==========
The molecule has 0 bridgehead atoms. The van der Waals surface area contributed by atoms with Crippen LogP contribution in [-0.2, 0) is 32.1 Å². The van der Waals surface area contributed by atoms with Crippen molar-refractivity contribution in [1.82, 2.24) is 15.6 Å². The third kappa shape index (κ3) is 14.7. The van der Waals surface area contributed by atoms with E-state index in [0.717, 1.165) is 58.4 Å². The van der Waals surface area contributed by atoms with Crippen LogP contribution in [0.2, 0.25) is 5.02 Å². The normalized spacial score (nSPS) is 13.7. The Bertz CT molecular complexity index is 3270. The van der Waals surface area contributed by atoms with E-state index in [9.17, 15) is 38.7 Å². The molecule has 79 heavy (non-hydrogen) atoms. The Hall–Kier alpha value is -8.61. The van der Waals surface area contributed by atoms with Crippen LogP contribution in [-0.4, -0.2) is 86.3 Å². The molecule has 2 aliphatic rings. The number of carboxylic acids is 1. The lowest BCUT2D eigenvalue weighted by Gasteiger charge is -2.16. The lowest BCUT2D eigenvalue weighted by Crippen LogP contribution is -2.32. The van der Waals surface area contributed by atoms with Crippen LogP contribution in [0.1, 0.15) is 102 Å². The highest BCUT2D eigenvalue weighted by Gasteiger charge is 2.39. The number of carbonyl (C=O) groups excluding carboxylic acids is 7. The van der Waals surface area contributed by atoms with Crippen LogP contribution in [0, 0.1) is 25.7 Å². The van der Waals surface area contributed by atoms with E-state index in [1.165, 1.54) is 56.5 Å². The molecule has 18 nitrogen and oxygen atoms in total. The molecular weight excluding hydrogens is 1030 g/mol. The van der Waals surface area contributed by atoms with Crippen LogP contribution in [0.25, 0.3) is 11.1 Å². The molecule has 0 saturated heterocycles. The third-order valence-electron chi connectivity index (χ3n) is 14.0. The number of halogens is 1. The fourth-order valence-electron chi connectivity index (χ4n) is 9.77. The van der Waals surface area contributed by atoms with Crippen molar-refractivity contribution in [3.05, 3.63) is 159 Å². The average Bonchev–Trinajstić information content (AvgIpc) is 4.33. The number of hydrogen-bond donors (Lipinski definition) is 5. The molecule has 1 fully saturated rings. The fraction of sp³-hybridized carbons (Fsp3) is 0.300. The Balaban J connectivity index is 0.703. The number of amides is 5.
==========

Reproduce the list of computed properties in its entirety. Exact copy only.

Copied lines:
The molecule has 0 bridgehead atoms. The van der Waals surface area contributed by atoms with Crippen LogP contribution in [-0.2, 0) is 32.1 Å². The van der Waals surface area contributed by atoms with Crippen molar-refractivity contribution in [1.82, 2.24) is 15.6 Å². The third kappa shape index (κ3) is 14.7. The van der Waals surface area contributed by atoms with E-state index in [0.717, 1.165) is 58.4 Å². The van der Waals surface area contributed by atoms with Crippen LogP contribution in [0.2, 0.25) is 5.02 Å². The normalized spacial score (nSPS) is 13.7. The Bertz CT molecular complexity index is 3270. The van der Waals surface area contributed by atoms with E-state index in [9.17, 15) is 38.7 Å². The molecule has 79 heavy (non-hydrogen) atoms. The Hall–Kier alpha value is -8.61. The van der Waals surface area contributed by atoms with Crippen LogP contribution in [-0.4, -0.2) is 86.3 Å². The molecule has 2 aliphatic rings. The number of carboxylic acids is 1. The lowest BCUT2D eigenvalue weighted by Gasteiger charge is -2.16. The lowest BCUT2D eigenvalue weighted by Crippen LogP contribution is -2.32. The van der Waals surface area contributed by atoms with Crippen LogP contribution in [0.1, 0.15) is 102 Å². The highest BCUT2D eigenvalue weighted by Gasteiger charge is 2.39. The number of carbonyl (C=O) groups excluding carboxylic acids is 7. The van der Waals surface area contributed by atoms with Crippen LogP contribution in [0, 0.1) is 25.7 Å². The van der Waals surface area contributed by atoms with E-state index in [1.165, 1.54) is 56.5 Å². The molecule has 18 nitrogen and oxygen atoms in total. The molecular weight excluding hydrogens is 1030 g/mol. The van der Waals surface area contributed by atoms with Crippen LogP contribution in [0.25, 0.3) is 11.1 Å². The molecule has 0 saturated heterocycles. The third-order valence-electron chi connectivity index (χ3n) is 14.0. The number of halogens is 1. The fourth-order valence-electron chi connectivity index (χ4n) is 9.77. The van der Waals surface area contributed by atoms with Crippen molar-refractivity contribution in [3.05, 3.63) is 159 Å². The average Bonchev–Trinajstić information content (AvgIpc) is 4.33. The number of hydrogen-bond donors (Lipinski definition) is 5. The molecule has 1 fully saturated rings. The fraction of sp³-hybridized carbons (Fsp3) is 0.300. The Balaban J connectivity index is 0.703. The number of amides is 5.